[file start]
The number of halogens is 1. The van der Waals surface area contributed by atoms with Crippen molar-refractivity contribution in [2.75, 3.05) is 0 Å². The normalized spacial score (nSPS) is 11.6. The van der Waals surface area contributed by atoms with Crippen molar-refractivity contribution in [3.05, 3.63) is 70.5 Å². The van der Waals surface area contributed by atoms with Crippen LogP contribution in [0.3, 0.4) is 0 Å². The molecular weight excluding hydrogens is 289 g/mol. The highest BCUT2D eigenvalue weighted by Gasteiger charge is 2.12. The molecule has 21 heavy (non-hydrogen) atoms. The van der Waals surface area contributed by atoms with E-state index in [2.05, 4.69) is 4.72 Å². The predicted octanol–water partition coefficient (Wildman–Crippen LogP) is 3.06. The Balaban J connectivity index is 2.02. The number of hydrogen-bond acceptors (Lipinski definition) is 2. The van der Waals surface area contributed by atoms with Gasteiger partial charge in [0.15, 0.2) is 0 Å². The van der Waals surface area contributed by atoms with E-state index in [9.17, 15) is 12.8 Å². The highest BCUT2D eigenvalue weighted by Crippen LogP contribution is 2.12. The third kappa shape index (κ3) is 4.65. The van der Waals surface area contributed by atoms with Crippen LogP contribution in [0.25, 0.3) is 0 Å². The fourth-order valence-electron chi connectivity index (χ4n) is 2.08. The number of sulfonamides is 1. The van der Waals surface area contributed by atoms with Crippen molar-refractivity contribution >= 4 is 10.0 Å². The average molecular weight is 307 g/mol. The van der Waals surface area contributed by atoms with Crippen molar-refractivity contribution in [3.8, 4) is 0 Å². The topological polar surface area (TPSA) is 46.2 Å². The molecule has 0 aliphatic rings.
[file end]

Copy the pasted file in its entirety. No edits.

The number of halogens is 1. The van der Waals surface area contributed by atoms with Crippen molar-refractivity contribution in [2.75, 3.05) is 0 Å². The normalized spacial score (nSPS) is 11.6. The van der Waals surface area contributed by atoms with Crippen molar-refractivity contribution in [3.05, 3.63) is 70.5 Å². The van der Waals surface area contributed by atoms with Crippen LogP contribution in [0.3, 0.4) is 0 Å². The molecular weight excluding hydrogens is 289 g/mol. The highest BCUT2D eigenvalue weighted by Gasteiger charge is 2.12. The molecule has 21 heavy (non-hydrogen) atoms. The van der Waals surface area contributed by atoms with E-state index in [2.05, 4.69) is 4.72 Å². The predicted octanol–water partition coefficient (Wildman–Crippen LogP) is 3.06. The Balaban J connectivity index is 2.02. The number of hydrogen-bond acceptors (Lipinski definition) is 2. The van der Waals surface area contributed by atoms with Gasteiger partial charge in [0.15, 0.2) is 0 Å². The van der Waals surface area contributed by atoms with E-state index in [9.17, 15) is 12.8 Å². The highest BCUT2D eigenvalue weighted by Crippen LogP contribution is 2.12. The third kappa shape index (κ3) is 4.65. The van der Waals surface area contributed by atoms with Crippen LogP contribution in [0.25, 0.3) is 0 Å². The fourth-order valence-electron chi connectivity index (χ4n) is 2.08. The number of sulfonamides is 1. The van der Waals surface area contributed by atoms with Crippen molar-refractivity contribution >= 4 is 10.0 Å². The average molecular weight is 307 g/mol. The van der Waals surface area contributed by atoms with Crippen molar-refractivity contribution in [3.8, 4) is 0 Å². The topological polar surface area (TPSA) is 46.2 Å². The molecule has 0 aliphatic rings.